In What Would Nigella Do we explore the basics of cooking and being comfortable in a kitchen. The title is a hat-tip to our favourite home cook who approaches cooking with resourcefulness, practicality, and most importantly, a sense of humour. Although this is a series that may appear to be directed at beginners alone, it is also for that cook who makes the perfect pavalova, but never seems to get that pot of rice right. In the time of MasterChef and molecular gastronomy, we are sometimes a little sheepish to ask the seemingly obvious questions. When faced with such a dilemma, we ask ourselves, What Would Nigella Do?
I’ve lived in three cities (and a small town) in my 20s. There are very few things I love as much as moving to a new place and getting to know a city. Growing accustomed to the way the city sounds, discovering its many nooks and crannies, figuring out where to get the best coffee, these are all things that make me secretly want to live in as many cities as I can before I have to pick a home.
I recently moved again, a few months ago, and this time it was different because I was going to be living on my own. I was faced with setting up a kitchen for the first time, and although I am the proud owner of a 4-piece Falcon baking set, I owned little else by way of kitchen essentials.
Even though I did spend a month boiling pasta in a pressure cooker (with the lid off, of course), I finally feel like my kitchen now has the basic wherewithal to feed myself interesting, albeit simple meals in a way that won’t make me want to order take-out everyday.
If you’re overwhelmed by the sheer variety of pots, pans and kitchen tools that a simple Google search reveals, this list is for you. Recently, I noticed that I reach for the same few pans and tools over and over again. I am here to tell you that it is possible to cook versatile meals with a few well thought-out utensils and tools. A note on the sizes of the pots and pans – I generally cook for one or two people, unless I’m cooking for the week, in which case I make bigger batches of food. The sizes of the pans I suggest below assume that you’re cooking for two. If you have a larger family to feed, or more space, you would do well to buy a size bigger than the ones I mention here.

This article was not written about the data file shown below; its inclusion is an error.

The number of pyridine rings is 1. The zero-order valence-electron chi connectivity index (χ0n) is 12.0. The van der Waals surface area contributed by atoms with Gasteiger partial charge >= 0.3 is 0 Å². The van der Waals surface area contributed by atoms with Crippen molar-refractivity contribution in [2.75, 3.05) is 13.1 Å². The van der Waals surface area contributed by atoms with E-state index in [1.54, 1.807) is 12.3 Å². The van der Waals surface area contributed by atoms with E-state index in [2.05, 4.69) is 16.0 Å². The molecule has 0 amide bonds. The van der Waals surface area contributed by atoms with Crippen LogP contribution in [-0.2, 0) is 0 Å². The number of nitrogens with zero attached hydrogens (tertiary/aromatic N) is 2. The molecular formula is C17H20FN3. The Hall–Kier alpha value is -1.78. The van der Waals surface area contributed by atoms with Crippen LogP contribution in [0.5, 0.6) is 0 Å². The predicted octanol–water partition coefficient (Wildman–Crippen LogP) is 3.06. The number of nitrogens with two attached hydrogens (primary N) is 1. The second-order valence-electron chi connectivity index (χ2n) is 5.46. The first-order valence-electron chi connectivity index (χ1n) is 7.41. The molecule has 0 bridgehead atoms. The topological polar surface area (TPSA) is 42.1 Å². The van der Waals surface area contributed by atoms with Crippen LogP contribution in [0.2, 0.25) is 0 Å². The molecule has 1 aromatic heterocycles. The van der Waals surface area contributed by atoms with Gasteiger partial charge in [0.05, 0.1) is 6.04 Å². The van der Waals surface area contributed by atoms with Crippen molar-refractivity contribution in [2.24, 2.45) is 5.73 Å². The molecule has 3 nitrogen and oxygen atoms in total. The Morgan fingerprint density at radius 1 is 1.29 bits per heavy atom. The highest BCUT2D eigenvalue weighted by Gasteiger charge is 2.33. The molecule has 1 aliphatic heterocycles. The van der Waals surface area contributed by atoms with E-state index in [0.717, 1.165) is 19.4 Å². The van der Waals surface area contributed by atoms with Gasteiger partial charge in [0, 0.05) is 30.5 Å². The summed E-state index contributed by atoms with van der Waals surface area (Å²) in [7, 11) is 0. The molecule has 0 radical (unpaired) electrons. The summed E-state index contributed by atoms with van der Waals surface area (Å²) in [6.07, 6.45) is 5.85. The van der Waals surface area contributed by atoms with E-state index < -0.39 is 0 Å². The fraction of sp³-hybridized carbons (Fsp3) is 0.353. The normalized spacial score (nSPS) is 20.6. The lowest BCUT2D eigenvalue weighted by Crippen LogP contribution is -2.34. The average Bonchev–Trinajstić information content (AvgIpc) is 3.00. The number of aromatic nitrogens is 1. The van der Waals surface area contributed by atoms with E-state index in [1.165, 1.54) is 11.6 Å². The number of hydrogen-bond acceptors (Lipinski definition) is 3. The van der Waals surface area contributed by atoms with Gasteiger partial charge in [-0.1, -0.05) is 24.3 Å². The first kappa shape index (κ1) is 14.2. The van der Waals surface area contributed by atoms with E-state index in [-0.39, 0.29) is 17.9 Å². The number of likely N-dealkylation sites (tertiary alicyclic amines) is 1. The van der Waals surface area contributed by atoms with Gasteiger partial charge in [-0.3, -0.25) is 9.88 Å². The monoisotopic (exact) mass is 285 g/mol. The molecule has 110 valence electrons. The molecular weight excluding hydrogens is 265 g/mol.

In Your Kitchen Drawer
A silicone, heat-resistant spatula – It might not seem like an essential, but it is the one kitchen tool I use every day. Whether for scrambling eggs, making curry or sautéing vegetables, this is my go-to tool. Since it is flexible, it lets you get into the corners of the pan. When transferring food from pan to plate, it gets every single drop off the pan, which also makes washing up easier.
Chef knife – The chef knife is a versatile, multi-purpose knife that is perfect for a variety of tasks – mincing, slicing, and chopping vegetables. It is also useful for slicing and disjointing large cuts of meat.
Paring knife – Also a versatile knife, the paring knife is smaller than a chef knife and comes in handy for finer knife movements like peeling fruits and vegetables.
Tin opener –There really is nothing more filling or quick to throw together together than a tuna sandwich or salad. For days when I don’t want to make too many decisions about my meals, a tin of tuna is my go-to option. The first time I made a tuna sandwich at home, however, I had to open the tin with paper scissor, which taught me the importance of a tin opener.
A big ladle – For soups and gravies, a big ladle saves serving time (ensuring that you get to drink your soup hot!) as well as reduces mess.
A deep pot – I have a stainless steel pot with a non-stick lining, that has an 8-cup capacity, and it is the perfect pot to make soups, stock, as well to boil pasta. If you’re having people over, it’s also the right size to make enough ghee rice to feed 4 people.
A round-bottomed medium-size pot with lid – This one is a work-horse that comes in handy for making curries and stowing away for the week. It’s also perfect for that quick fried-rice. A stainless steel non-stick pot with a capacity of 4 cups works really well for every-day use.
A frying pan with lid – This is what you would use for sautéing vegetables, searing meat, cooking eggs and basically anything that needs to be lightly fried. I have a non-stick 9-inch pan because I find it makes the perfect quantity to feed myself on a hungry day, but I have my eyes on a cast iron skillet!
A saucepan – Perfect for heating up milk, making quick sauces, or reheating a little bit of dal for lunch. I use one that has a 2-cup capacity.
Tava – For those of you who want to make crispy dosas for breakfast and rotis for lunch, this one is indispensable. My mother would frown if she knew that I suggest using the same for both, but for now, it will just have to do.
I wouldn’t call baking integral to feeding yourself well, but suppose you find yourself with an oven on your hands, don’t let the baking blogs intimidate you. It is possible to be well on your way to being a baker with a few basic pans.
A baking tray – I don’t know about you, but the prospect of roasting chicken for dinner every week is the most exciting part about owning an oven. This tray is also perfect for roasting vegetables, fruits, making cobblers and even brownies.
9-inch/8-inch circular baking tin – This is the standard size for cakes, and most cake recipes will recommend you use either of the two.
Loaf tin – Absolutely not a necessity, but I leave you with two words: banana bread.
Aysha Tanya is the co-founder of Goya Media. When not working at Goya, she enjoys reading and marvelling at the wide range of mustard types available in the supermarket.
Illustration by Tasneem Amiruddin.